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Nonfiction roundup, part 2!

nonfic 2It wouldn’t be January at Someday without roundup review posts galore! I’m nothing if not a stickler for tradition so we’re rolling into hump day with three nonfiction books covering three very different subjects: a man whose story might as well be myth, a complicated and unpopular war, and a pacifist turned spy. If there’s any thread connecting these three books it’s perhaps that none have been short listed for the YALSA nonfiction award, which demonstrates the depth of quality nonfiction for young readers we saw in 2016. With no shot at the nonfiction award, do any of these (appearing below in order of author’s last name) stand a chance at the Printz?
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Lucy and Linh

 Lucy and Linh, Alice Pung
Alfred A. Knopf Books for Young Readers, September 2016
4 stars; Reviewed from an ARC

Lucy and Linh, in addition to being a quintessential coming-of-age story, is a novel about power, class, and racial microaggressions. It’s about the hard work of adjusting our sense of self when we land in an unfamiliar environment and it’s about finding peace through that process. Alice Pung delivers these themes in a package of well-paced narrative, lovely descriptive writing, and an earnest (although occasionally sardonic) voice.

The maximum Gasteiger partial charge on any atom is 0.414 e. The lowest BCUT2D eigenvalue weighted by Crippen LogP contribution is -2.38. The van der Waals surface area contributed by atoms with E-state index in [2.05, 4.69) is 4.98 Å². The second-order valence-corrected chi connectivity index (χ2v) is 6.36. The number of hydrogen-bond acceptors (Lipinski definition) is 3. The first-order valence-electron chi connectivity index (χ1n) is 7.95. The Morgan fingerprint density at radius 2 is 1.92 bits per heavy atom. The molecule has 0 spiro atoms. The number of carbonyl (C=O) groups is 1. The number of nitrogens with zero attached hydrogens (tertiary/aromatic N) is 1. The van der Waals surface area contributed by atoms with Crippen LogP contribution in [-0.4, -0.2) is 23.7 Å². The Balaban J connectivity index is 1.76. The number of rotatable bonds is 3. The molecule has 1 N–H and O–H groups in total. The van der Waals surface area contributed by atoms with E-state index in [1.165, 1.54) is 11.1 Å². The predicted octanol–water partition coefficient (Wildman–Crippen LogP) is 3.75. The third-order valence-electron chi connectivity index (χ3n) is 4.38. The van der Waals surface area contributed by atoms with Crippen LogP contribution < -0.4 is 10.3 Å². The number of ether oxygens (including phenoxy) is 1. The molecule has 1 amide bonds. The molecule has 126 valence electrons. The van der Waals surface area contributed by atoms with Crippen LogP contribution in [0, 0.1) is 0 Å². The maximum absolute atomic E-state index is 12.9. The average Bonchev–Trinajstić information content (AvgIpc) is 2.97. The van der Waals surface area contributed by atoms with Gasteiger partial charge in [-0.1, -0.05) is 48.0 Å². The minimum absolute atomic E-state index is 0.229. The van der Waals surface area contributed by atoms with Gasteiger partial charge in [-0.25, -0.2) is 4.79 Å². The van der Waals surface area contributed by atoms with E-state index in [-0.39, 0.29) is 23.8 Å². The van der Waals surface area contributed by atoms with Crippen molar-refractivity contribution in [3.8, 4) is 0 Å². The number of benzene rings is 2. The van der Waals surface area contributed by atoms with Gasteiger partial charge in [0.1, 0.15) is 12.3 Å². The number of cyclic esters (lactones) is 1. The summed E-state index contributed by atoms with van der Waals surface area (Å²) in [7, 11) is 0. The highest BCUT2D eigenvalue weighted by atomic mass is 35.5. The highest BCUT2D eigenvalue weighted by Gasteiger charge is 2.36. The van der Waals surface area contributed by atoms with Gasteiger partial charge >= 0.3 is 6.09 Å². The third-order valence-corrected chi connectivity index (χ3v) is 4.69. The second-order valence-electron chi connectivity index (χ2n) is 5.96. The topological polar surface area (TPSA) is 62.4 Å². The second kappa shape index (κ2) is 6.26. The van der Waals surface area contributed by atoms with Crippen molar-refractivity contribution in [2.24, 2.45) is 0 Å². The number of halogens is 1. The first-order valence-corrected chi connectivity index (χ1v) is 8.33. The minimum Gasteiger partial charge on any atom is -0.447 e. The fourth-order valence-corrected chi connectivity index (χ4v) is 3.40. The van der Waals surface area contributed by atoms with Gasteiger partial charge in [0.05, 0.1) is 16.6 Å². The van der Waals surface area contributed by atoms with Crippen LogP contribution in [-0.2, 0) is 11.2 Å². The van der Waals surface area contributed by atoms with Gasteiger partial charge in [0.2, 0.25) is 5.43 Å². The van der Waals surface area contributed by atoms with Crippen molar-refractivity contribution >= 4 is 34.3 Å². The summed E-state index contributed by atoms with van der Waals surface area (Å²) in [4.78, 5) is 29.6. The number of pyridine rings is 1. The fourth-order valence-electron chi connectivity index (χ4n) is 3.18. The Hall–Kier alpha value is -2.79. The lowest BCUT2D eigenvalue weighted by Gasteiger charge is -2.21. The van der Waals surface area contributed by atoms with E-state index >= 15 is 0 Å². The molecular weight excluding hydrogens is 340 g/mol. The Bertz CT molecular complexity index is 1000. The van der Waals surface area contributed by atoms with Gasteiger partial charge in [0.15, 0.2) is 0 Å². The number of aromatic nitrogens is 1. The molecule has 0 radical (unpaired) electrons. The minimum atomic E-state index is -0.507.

If you can’t tell from that intro, Lucy and Linh is one of my favorite books of 2016 and a very strong contender for the Printz.
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A romantic rendezvous

romance-roundupActually, this is a romantic roundup, but rendezvous sounded catchier. In the context of Printz reviewing, romance has actually fared well in recent years with both the RealCommittee and the Pyrite Committee (aka: all of us). I’ll Give You the Sun was the Real and Pyrite winner in 2015, and in 2014 Eleanor & Park was a Real and Pyrite honor.

This context is important because it’s proof that professional readers are recognizing straight-up romances that are also literary. Today, Sarah and I are looking at three books that may (or may not) have what it takes to bring love back to the winner’s circle.